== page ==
When preservatives enter the body along with food, the intestinal bacteria in the stomach are affected. Preservatives in cosmetics can eradicate or kill the good bacteria that live on the surface of the skin and protect it.  With the loss of natural bacteria, the gut environment in the stomach deteriorates and harmful bacteria begin to grow on the skin. This reduces the body's general immunity and causes skin issues.

It doesn't end there in the realm of cosmetics. In reality, synthetic surfactants damage the barrier function, which inhibits beauty elements from accessing the skin. Moisture evaporates and the skin gets dry when the barrier function is compromised. Allergenic elements from the outside may permeate deeper and deeper into the epidermis, causing skin disorders such as sensitive skin and rosacea. During a dermatologist consultation, steroids and protopics are recommended to treat the problem, but if they are taken for an extended period of time, rosacea-like dermatitis develops, with a considerable rise in the number of instances. When this occurs, people find it difficult to comprehend the person's concern and pain. When the inflammation is severe, all cosmetic products must be avoided due to allergies, and even washing the face may become uncomfortable and painful. Some individuals are obliged to take time off or abandon their occupations if they work face-to-face with others.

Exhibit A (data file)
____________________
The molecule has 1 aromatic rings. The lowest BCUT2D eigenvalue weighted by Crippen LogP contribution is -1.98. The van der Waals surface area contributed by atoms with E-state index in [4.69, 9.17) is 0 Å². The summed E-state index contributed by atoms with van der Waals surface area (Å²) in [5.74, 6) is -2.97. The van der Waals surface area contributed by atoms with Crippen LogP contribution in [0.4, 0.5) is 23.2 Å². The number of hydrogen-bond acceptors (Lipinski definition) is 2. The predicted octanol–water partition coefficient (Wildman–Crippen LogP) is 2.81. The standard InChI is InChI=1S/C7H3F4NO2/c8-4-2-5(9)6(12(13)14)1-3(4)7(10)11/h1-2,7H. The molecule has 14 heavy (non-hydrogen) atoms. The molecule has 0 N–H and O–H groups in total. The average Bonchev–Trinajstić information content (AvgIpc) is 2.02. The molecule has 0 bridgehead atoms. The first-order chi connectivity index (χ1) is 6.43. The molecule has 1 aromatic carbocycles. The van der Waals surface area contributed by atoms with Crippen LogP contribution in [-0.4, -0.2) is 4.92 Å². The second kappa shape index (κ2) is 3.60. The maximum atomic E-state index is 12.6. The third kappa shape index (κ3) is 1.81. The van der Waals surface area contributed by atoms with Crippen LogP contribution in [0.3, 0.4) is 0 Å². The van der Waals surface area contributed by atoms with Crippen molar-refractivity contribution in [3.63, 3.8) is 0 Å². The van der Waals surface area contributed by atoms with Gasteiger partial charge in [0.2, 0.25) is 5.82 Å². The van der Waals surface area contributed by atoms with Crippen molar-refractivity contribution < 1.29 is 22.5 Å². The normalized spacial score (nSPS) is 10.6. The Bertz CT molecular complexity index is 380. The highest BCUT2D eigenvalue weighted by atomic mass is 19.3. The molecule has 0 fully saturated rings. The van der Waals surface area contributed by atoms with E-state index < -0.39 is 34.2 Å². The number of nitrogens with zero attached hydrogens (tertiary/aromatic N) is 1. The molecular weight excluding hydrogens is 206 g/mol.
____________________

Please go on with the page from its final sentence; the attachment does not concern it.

However, even if they focus on treatment, they don't improve as much as they would like and become mentally depressed. Some people are so exhausted that they feel hopeless about life. We are not exaggerating. It is beyond the imagination of the world today. They have no one around them to talk to and feel so alone that they feel like the world is ending. They wonder why they are the only ones in this situation.